Widows is an unexpected, high-octane adrenaline shot heist flick where women are calling the shots. Based on the UK crime series of the same name, four women in Chi-Town think the only thing they have in common is losing their husbands. It is only upon their deaths these women discover they have more in common than either of them would’ve ever fathomed.
Director, Steve McQueen is following up his Oscar-winning ’12 Years A Slave” with a film that turns the narrative concerning women on its proverbial side. The opening montage revealing what the current state of each woman’s life goes after the heist to the very last frame, you will be riveted and applauding this badass quartet of women consisting of Viola Davis (Veronica), Michelle Rodriguez (Linda) and Elizabeth Debicki (Alice) rounded out with Cynthia Errivo (Belle). I think the last time we saw a woman of color being this fierce at taking charge it was Tamara Dobson in ‘Get Christie Love.’ In addition, we are turning some serious issues like spousal abuse, single motherhood and the multitude of ways a man can sometimes make women feel less than are not only addressed, but dealt with through grace, reality and verve. On the flip side we see how Jaetemme (Daniel Kaluuya) and Jamal (Brian Tyree Henry) as the Manning Brothers fall prey to the types of violence and lives of crimes many brothas adopt as they feel their choices in life are limited.
All the actors are outstanding, but the ones who steal this film are hands down Cynthia Errivo, Elizabeth Debicki and Daniel Kaluuya. Baby, Kaluuya cane make you fall in love with him or become profoundly petrified with one good stare. Cynthia Errivo reminds you why she has a Tony in a scene with absolutely no dialogue between her and Viola Davis. It’s definitely one for the The Actors Studio archives. It’s simply brilliant. But, Elizabeth Debicki as Alice is quite wonderful as the abused wife and daughter desperately seeking to turn her life around by any means necessary.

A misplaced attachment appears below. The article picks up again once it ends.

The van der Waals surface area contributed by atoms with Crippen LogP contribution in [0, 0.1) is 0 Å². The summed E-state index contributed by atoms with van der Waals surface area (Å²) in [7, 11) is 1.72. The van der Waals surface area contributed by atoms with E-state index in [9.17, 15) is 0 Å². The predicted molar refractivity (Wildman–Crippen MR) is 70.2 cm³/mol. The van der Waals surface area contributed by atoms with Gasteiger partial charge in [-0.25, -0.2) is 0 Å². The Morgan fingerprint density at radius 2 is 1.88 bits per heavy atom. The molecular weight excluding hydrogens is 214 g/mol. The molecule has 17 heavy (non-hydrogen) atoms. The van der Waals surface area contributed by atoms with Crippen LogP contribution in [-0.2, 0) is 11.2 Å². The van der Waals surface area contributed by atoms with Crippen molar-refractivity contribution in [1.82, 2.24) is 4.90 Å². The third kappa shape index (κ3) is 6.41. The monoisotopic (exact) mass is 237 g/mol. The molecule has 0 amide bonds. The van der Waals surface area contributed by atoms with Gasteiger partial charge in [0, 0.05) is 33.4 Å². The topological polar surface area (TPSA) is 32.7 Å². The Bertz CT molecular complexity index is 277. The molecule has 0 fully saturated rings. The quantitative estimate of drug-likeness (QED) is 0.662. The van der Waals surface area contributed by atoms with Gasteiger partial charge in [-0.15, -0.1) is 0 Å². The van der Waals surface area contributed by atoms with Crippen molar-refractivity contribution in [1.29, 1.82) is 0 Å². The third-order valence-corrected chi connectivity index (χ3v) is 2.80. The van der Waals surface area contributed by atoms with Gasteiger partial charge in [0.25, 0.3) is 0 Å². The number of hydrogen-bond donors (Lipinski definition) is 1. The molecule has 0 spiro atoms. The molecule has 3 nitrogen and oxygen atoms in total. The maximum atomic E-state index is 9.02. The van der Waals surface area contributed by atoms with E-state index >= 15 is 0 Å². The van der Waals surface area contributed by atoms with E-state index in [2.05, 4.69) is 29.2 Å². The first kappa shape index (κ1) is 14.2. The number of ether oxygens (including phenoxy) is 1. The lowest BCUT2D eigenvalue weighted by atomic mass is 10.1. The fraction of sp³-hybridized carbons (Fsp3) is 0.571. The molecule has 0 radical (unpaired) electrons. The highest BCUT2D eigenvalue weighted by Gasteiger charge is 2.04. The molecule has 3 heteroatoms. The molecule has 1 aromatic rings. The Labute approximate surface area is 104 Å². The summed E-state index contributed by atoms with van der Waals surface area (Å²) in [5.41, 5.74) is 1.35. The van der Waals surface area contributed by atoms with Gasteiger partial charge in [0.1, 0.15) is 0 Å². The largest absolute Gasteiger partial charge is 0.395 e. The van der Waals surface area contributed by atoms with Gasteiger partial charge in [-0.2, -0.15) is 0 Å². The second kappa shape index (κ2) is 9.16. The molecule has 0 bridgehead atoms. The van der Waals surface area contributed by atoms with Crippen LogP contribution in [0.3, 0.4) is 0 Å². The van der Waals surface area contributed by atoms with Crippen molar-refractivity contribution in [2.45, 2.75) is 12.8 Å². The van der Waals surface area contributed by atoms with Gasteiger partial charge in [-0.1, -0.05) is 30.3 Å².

I’m elated to see that Viola Davis is being taken seriously as a woman with romantic needs and that those needs and relationships can be told on-screen through multi-racial couples with a multi-faceted lens. Representation does indeed matter in all lanes of life and art.
Widows will have women cheering and applauding that we are no longer arm candy for our male counterparts, but can hang just as bad and just as long as the best of them. Produced by 20th Century Fox, Widows is released into theaters on November 16th.